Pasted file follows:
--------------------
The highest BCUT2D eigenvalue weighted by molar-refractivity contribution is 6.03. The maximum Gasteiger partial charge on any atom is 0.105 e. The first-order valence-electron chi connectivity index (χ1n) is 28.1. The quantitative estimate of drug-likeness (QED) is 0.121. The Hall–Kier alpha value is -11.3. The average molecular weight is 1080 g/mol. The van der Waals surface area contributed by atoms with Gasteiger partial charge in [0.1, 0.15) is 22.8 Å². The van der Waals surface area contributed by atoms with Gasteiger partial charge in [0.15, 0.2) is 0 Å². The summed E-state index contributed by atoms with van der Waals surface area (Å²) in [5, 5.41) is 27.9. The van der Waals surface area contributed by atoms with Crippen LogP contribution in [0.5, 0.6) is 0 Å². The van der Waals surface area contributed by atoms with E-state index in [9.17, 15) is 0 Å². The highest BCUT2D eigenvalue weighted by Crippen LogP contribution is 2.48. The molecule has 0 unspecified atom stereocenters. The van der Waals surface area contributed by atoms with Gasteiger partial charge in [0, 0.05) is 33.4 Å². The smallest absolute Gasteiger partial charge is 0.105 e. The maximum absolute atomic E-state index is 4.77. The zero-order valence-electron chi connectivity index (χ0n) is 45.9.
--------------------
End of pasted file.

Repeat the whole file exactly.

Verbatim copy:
The highest BCUT2D eigenvalue weighted by molar-refractivity contribution is 6.03. The maximum Gasteiger partial charge on any atom is 0.105 e. The first-order valence-electron chi connectivity index (χ1n) is 28.1. The quantitative estimate of drug-likeness (QED) is 0.121. The Hall–Kier alpha value is -11.3. The average molecular weight is 1080 g/mol. The van der Waals surface area contributed by atoms with Gasteiger partial charge in [0.1, 0.15) is 22.8 Å². The van der Waals surface area contributed by atoms with Gasteiger partial charge in [0.15, 0.2) is 0 Å². The summed E-state index contributed by atoms with van der Waals surface area (Å²) in [5, 5.41) is 27.9. The van der Waals surface area contributed by atoms with Crippen LogP contribution in [0.5, 0.6) is 0 Å². The van der Waals surface area contributed by atoms with E-state index in [9.17, 15) is 0 Å². The highest BCUT2D eigenvalue weighted by Crippen LogP contribution is 2.48. The molecule has 0 unspecified atom stereocenters. The van der Waals surface area contributed by atoms with Gasteiger partial charge in [0, 0.05) is 33.4 Å². The smallest absolute Gasteiger partial charge is 0.105 e. The maximum absolute atomic E-state index is 4.77. The zero-order valence-electron chi connectivity index (χ0n) is 45.9.